Have you ever seen a picture of a place that put a permanent desire in your mind; an everlasting hope at the back of your mind to one day stumble upon this place? I have.
There’s a classic picture that anyone can find on Google if they search Gros Morne National Park. It’s a picture taken from the top of Gros Morne Mountain looking down onto the fjord of Ten Mile Pond. Years ago—back when I was in grade 7 or 8—I was cutting through a stack of old National Geographic magazines for art class. I saw this stunning image of deep water sheltered between cliffs, and the distant ocean lying placid under a sky. I had no idea where this was, what trail to take to get there, the name of the park. I would figure some of this out, but I certainly didn’t know what was involved to get this view. When I did learn where the picture was taken from, I felt sad. I didn’t see myself or my family travelling there. That image went to the back of my mind for many years.
A year and a half ago, when I was planning my route for this bike trip across Canada, I figured that I could stop in at Gros Morne on the drive back from St. John’s. It turned out that the ferry from Argentia was much more time and cost efficient. Argentia is close to St. John’s. It didn’t seem that I would be able to go to Gros Morne on this trip.
As I mentioned in yesterday’s post, Linda, Martin, and Robert, long-time family friends, had flown out to join me for the last leg of the trip. They were planning on visiting Gros Morne during their stay on the Rock. I looked at my schedule, and realized that I could pull of a side trip to Gros Morne. I sacrificed a rest day and added distance another day. Voila! I was 2 days ahead of schedule.
Our first day in the park, I spent some time skipping stones from a pebbly beach into the ocean at Baker’s Brook. It was a clear day. The rugged mountain sides fell into the ocean off in the distance. Later in the day, my mom and I took a cruise along with our family friends to see the fjord of West Pond. It was quite spectacular. However, as I would learn the next day, you don’t realize the scale of size looking up from a boat as you do looking down from the top of the cliffs.
We were discussing our plans for the next day over dinner at a cute restaurant called Java Jack’s. It’s a renovated house converted into an art gallery, bakery, and restaurant. We were figuring out what hikes would be good. I was quite set on doing the 16km Lonely Mountain (Gros Morne) hike. Linda and my mom were interested, but the rest of the crew decided not to go for the long steep hike.
It sounds silly, but on my rest day, I ended up doing a 16km trail run up and down a mountain. People are supposed to allot 6-8 hours for the hike. There was other stuff we wanted to do in our little time at the park, I had blogs to write, and my mom and I had to drive back to Deer Lake so I could begin cycling early the next day. We didn’t want to drive back at night because of the moose risk. There are 4 moose for each square kilometre in the Gros Morne area! I wanted to see my place. I wanted to take my own picture. I didn’t want to live the image vicariously through Google Images. I was determined to make it happen.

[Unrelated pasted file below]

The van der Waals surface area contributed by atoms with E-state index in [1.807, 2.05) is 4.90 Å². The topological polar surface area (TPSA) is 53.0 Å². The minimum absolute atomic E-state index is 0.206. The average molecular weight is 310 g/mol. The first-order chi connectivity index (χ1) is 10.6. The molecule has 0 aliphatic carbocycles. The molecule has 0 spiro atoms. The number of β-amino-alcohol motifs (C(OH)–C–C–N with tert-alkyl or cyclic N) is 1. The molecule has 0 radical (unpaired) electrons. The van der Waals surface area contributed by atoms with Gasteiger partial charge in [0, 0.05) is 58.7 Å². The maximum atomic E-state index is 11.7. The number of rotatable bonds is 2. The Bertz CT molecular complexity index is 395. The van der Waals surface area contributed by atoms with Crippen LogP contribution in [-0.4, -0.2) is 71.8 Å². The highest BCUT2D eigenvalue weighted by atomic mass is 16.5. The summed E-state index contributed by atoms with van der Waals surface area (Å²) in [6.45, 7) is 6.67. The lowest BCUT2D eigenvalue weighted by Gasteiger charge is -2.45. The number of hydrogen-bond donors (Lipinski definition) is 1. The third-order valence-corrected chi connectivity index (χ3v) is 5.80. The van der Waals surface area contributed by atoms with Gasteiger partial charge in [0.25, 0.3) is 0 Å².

I jogged most of the trail except for some gnarly sections where spraining my ankle would be a huge risk. The final 500 metres of the climb to the summit don’t really follow a path. It’s a steep valley of rock slide. There are small boulders and plenty of loose rock. You sort of make your own path up. I didn’t run up this. I stopped and talked to a couple fellow hikers on the way up. Eventually, I made it to the spot. I took the famous picture. I sat on a rock facing the view. I stayed there for about 10-15 minutes, ate my power bar, and sipped my water. I’ll never forget that view. I assure anyone considering the trek: it’s worth it. This was one of the most spectacular sights I’ve seen in my life.
On the way back down, I stopped and lounged next to a lake that was still quite high up. It looked over an ocean inlet and other mountains in the area although it was much lower than the summit of Gros Morne. Near this lake, I heard the rushing sound of a stream. A couple steps off the path on an overgrown path, was a little rock pond with water trickling in from a series of mini waterfalls that flowed from higher up the mountain. The water was clear. There was no soil or mud touching the water—just rock. I put some on my face. It was freezing. I cupped some water in my hand and took a sip. It was the cleanest, purest water I have ever drunk in my life.
I made it back down the mountain by 1:30pm after starting at 10am. I took a shower in the RV. Then I realized how stiff I was. I wasn’t looking forward to the long bike to Grand Falls-Windsor the next day. There are no regrets. An opportunity was begging me. I saw a spectacular sight. Finishing at Cape Spear wouldn’t feel the same if I didn’t get to see the view from the top of Gros Morne. The stiffness will go away, but my memories never will.
Those were two truly remarkable days. I’m touched and delighted that our friends whom I’ve known nearly my whole life, are going to be with me for this final stretch. I’ve got some long and tough days ahead of me to compensate for this detour, but that’s all part of the rewarding challenge.
I may be drunk in dreams, but I would love for my brother to see the sight from the top of Gros Morne one day. Kerr, take a look at the pictures. We’ll dream, and perhaps one day, we’ll stumble on an opportunity and make it a reality. Dreaming is never foolish.
July 29 and 30/11